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Freezing Point Depression 11,415 views

Teacher/Instructor Kendal Orenstein
Kendal Orenstein

Rutger's University
M.Ed., Columbia Teachers College

Kendal founded an academic coaching company in Washington D.C. and teaches in local area schools. In her spare time she loves to explore new places.

Freezing point depression is a colligative property of solutions. Solutions freezing points are lower than that of the pure solvent or solute because freezing, or becoming solid, creates order and decreases entropy. Solutions have high entropy because of the mix of solvent and solute, so it takes more energy to decrease their entropy to the same point.

Alright when dealing with solutions, you're going to be coming across a colligative properties and one of the colligative properties that you're going to see is freezing point depression and that says in a solution solute particles interfere with attractive forces among the solvent particles. And this prevents solution into entering a solid state. So essentially what they're saying is, because a liquid has like all these extra particles in it to make a solution, and it's not a pure solvent those get in the way of the intermolecular forces that make it a solid, a solid. Like the hydrogen bonding, dipole-dipole interaction and the London dispersion forces, those extra particles that are there kind of get in the way and they actually help to like lower the freezing point to get, to push those particles out so it'll be a pure solvent when it's actually frozen.

Freezing point states that the particles are no longer have sufficient kinetic energy to overcome intermolecular attractive forces so when those particles are there those attractive forces are not necessary. So like they're going to have to just push those particles out so they can actually have the inner particle attractive forces present. So let's actually talk about different substances and their freezing points. So we're talking about water which is a universal solvent and we know that water freezes typically at 0 degrees Celsius at normal freezing point. Now for every molal of substance I'm going to put within that water in a pure substance is actually going to drop the temperature the freezing point temperature by 1.86 degrees Celsius.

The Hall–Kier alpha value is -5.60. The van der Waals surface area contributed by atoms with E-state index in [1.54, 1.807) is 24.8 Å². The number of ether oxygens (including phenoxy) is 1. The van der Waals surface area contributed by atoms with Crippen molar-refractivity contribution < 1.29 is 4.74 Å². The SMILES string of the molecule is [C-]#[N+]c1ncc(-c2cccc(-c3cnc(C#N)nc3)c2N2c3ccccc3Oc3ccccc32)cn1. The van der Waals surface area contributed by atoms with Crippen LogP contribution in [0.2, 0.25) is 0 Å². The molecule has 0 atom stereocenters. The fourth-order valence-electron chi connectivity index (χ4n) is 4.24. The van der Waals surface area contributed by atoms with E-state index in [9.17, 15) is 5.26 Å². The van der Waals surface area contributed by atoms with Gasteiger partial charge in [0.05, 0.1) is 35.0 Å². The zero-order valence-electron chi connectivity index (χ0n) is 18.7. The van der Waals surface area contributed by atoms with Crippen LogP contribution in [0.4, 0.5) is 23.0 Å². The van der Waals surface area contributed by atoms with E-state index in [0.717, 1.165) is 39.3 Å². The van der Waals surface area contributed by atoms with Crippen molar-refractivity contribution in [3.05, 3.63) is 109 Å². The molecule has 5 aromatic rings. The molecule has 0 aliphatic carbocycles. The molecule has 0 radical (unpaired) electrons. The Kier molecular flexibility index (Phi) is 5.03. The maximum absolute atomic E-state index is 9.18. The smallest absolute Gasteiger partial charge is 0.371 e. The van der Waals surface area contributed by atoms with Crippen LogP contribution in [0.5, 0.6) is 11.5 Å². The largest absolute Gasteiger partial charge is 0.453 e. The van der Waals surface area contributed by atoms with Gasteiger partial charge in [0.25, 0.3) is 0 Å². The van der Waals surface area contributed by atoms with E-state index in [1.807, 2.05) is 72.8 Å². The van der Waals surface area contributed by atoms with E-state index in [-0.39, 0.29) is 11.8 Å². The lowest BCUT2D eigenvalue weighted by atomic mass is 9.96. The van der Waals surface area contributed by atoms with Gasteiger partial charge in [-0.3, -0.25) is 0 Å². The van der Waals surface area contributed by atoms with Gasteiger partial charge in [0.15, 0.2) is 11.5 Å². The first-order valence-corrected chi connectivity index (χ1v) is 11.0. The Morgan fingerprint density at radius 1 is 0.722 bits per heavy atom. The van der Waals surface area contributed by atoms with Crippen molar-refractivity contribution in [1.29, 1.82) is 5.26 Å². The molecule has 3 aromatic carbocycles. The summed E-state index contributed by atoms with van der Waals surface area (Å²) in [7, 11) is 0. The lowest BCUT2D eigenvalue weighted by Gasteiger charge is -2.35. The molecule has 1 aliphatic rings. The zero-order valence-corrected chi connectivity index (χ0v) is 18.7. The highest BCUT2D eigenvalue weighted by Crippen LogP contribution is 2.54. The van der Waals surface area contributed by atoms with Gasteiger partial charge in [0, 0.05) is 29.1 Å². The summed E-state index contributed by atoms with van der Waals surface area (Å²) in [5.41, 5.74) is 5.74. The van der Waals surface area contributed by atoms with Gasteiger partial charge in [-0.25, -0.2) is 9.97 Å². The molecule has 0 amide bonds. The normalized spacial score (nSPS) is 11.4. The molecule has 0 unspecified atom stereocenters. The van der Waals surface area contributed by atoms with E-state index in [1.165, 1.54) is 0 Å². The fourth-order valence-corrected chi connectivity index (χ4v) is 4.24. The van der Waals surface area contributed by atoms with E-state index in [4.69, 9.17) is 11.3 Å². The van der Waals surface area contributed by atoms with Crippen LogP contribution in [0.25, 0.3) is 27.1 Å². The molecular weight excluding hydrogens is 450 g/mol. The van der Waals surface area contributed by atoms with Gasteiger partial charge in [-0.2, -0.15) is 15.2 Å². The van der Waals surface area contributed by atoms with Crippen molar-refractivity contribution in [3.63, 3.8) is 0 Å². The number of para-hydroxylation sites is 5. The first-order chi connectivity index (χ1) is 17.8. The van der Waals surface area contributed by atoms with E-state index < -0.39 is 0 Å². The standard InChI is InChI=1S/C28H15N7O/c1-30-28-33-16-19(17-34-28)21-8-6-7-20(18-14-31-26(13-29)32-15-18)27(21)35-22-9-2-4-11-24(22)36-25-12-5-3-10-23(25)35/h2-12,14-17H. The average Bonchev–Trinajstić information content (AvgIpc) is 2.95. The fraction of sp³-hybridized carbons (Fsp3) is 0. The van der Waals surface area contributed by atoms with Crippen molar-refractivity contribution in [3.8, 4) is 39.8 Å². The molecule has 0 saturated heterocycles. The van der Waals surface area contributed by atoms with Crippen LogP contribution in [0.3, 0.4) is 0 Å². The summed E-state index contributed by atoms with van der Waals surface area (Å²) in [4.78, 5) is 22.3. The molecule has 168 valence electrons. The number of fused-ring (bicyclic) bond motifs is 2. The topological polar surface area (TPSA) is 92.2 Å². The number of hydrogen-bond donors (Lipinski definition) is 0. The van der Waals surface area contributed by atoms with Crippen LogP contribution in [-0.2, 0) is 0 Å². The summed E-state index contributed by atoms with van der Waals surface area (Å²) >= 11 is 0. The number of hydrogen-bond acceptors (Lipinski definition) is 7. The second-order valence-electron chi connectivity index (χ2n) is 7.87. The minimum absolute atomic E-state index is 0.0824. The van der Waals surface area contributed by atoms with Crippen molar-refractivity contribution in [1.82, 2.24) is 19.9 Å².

Benzene freezes at 5.5 degrees Celsius well higher than water and for every mol of substance that you have for a kilogram of solution the boiling point is going to drop even more 5.12 degrees Celsius and so on and so forth. So if you were to look at this, this is very similar to boiling point elevation but this set formula is exactly the same but there's some slight differences. So the change in temperature of the freezing point is equal to the constant that we had discussed, time similarity of this solution that we're dealing with, time is a Ben Hoff Factor and a Ben Hoff Factor is how much the particle actually separates in solution. So we're talking about ionic compounds, they separate into solution depending on how many particles they have or how many ions they have in that but molecular compounds don't at all. So let's actually put that in action.

Alright so what a freezing point of a 0.029 molal of NaCl aqueous solution so we know it's aqueous and the aqueous tells us that our solvent is water. So we're going to say our delta T are changed in temperature to freezing point is going to equal to the constant of water which is 1.86 degrees Celsius for every molar. And the molar solution is 0.029 and because it's NaCl I know it's ionic for every one molal it's going to actually separate into 2 substances Na plus and Cl minus. So we're actually multiplying this by 2, we have substances when it's in solution. So when you multiply all of these together you get 0.11 degrees Celsius and we're going to say alright our original freezing point is 0 it's going to lower by 0.11 and so our new freezing point is 0.11 degrees Celsius negative because it dropped that much. So we can actually like talk about, when you think about when it snows outside and the reason that you put salt on the roads there isn't even salt on the roads that's actually going to lower the freezing point so there's not going to be sheets of ice on your drive way or on the roads or on the side walks. So that's why they use salt and they actually use calcium chloride typically which is actually better than sodium chloride because this actually breaks up into 3 particles so it'll drop the freezing point 3 times much as another solute would. So this is an example of frizzing point depression.